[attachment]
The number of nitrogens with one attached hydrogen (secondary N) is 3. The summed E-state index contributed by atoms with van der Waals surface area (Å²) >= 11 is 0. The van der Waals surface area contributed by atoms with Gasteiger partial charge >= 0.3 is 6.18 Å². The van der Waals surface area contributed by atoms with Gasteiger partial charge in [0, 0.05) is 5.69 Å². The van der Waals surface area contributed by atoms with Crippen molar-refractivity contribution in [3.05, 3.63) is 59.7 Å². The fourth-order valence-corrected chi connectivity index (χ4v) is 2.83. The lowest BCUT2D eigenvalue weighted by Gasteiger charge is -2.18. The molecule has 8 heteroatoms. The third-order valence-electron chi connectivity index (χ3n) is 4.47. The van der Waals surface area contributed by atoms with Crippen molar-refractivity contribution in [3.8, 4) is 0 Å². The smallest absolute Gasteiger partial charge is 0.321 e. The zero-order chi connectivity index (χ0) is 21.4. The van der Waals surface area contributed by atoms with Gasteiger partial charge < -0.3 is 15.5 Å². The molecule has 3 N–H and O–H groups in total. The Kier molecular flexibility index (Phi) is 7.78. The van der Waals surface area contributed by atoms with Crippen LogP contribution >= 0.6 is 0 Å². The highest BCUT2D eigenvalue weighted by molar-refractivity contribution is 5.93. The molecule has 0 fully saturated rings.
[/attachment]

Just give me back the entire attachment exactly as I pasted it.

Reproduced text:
The number of nitrogens with one attached hydrogen (secondary N) is 3. The summed E-state index contributed by atoms with van der Waals surface area (Å²) >= 11 is 0. The van der Waals surface area contributed by atoms with Gasteiger partial charge >= 0.3 is 6.18 Å². The van der Waals surface area contributed by atoms with Gasteiger partial charge in [0, 0.05) is 5.69 Å². The van der Waals surface area contributed by atoms with Crippen molar-refractivity contribution in [3.05, 3.63) is 59.7 Å². The fourth-order valence-corrected chi connectivity index (χ4v) is 2.83. The lowest BCUT2D eigenvalue weighted by Gasteiger charge is -2.18. The molecule has 8 heteroatoms. The third-order valence-electron chi connectivity index (χ3n) is 4.47. The van der Waals surface area contributed by atoms with Crippen molar-refractivity contribution in [3.8, 4) is 0 Å². The smallest absolute Gasteiger partial charge is 0.321 e. The zero-order chi connectivity index (χ0) is 21.4. The van der Waals surface area contributed by atoms with Gasteiger partial charge < -0.3 is 15.5 Å². The molecule has 3 N–H and O–H groups in total. The Kier molecular flexibility index (Phi) is 7.78. The van der Waals surface area contributed by atoms with Crippen LogP contribution >= 0.6 is 0 Å². The highest BCUT2D eigenvalue weighted by molar-refractivity contribution is 5.93. The molecule has 0 fully saturated rings.